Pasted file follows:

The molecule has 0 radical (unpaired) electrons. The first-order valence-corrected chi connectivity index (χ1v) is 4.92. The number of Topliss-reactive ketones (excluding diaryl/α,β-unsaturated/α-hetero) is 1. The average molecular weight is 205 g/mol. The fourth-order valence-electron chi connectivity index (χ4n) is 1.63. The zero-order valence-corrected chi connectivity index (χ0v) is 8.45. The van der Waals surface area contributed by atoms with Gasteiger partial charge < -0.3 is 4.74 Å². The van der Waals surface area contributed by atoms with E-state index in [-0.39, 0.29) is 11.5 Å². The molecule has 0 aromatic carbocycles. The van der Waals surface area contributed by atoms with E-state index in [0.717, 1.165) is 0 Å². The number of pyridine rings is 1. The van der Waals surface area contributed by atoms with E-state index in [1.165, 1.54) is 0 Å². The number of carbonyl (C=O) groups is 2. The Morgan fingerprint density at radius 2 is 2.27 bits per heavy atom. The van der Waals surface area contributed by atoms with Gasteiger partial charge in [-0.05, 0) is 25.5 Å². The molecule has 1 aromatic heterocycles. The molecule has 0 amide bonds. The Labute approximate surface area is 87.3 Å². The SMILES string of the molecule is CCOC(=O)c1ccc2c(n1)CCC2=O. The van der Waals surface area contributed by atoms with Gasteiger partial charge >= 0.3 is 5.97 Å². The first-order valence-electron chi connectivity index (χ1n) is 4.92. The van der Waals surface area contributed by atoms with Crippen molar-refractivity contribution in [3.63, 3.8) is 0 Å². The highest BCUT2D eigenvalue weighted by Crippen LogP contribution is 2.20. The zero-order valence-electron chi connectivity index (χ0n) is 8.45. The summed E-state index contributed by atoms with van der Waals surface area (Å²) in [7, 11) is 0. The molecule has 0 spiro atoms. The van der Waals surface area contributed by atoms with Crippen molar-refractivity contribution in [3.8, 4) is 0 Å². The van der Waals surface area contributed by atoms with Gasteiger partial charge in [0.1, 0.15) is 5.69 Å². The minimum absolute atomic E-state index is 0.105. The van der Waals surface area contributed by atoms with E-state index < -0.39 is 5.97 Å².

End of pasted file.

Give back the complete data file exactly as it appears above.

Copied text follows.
The molecule has 0 radical (unpaired) electrons. The first-order valence-corrected chi connectivity index (χ1v) is 4.92. The number of Topliss-reactive ketones (excluding diaryl/α,β-unsaturated/α-hetero) is 1. The average molecular weight is 205 g/mol. The fourth-order valence-electron chi connectivity index (χ4n) is 1.63. The zero-order valence-corrected chi connectivity index (χ0v) is 8.45. The van der Waals surface area contributed by atoms with Gasteiger partial charge < -0.3 is 4.74 Å². The van der Waals surface area contributed by atoms with E-state index in [-0.39, 0.29) is 11.5 Å². The molecule has 0 aromatic carbocycles. The van der Waals surface area contributed by atoms with E-state index in [0.717, 1.165) is 0 Å². The number of pyridine rings is 1. The van der Waals surface area contributed by atoms with E-state index in [1.165, 1.54) is 0 Å². The number of carbonyl (C=O) groups is 2. The Morgan fingerprint density at radius 2 is 2.27 bits per heavy atom. The van der Waals surface area contributed by atoms with Gasteiger partial charge in [-0.05, 0) is 25.5 Å². The molecule has 1 aromatic heterocycles. The molecule has 0 amide bonds. The Labute approximate surface area is 87.3 Å². The SMILES string of the molecule is CCOC(=O)c1ccc2c(n1)CCC2=O. The van der Waals surface area contributed by atoms with Gasteiger partial charge >= 0.3 is 5.97 Å². The first-order valence-electron chi connectivity index (χ1n) is 4.92. The van der Waals surface area contributed by atoms with Crippen molar-refractivity contribution in [3.63, 3.8) is 0 Å². The highest BCUT2D eigenvalue weighted by Crippen LogP contribution is 2.20. The zero-order valence-electron chi connectivity index (χ0n) is 8.45. The summed E-state index contributed by atoms with van der Waals surface area (Å²) in [7, 11) is 0. The molecule has 0 spiro atoms. The van der Waals surface area contributed by atoms with Crippen molar-refractivity contribution in [3.8, 4) is 0 Å². The van der Waals surface area contributed by atoms with Gasteiger partial charge in [0.1, 0.15) is 5.69 Å². The minimum absolute atomic E-state index is 0.105. The van der Waals surface area contributed by atoms with E-state index < -0.39 is 5.97 Å².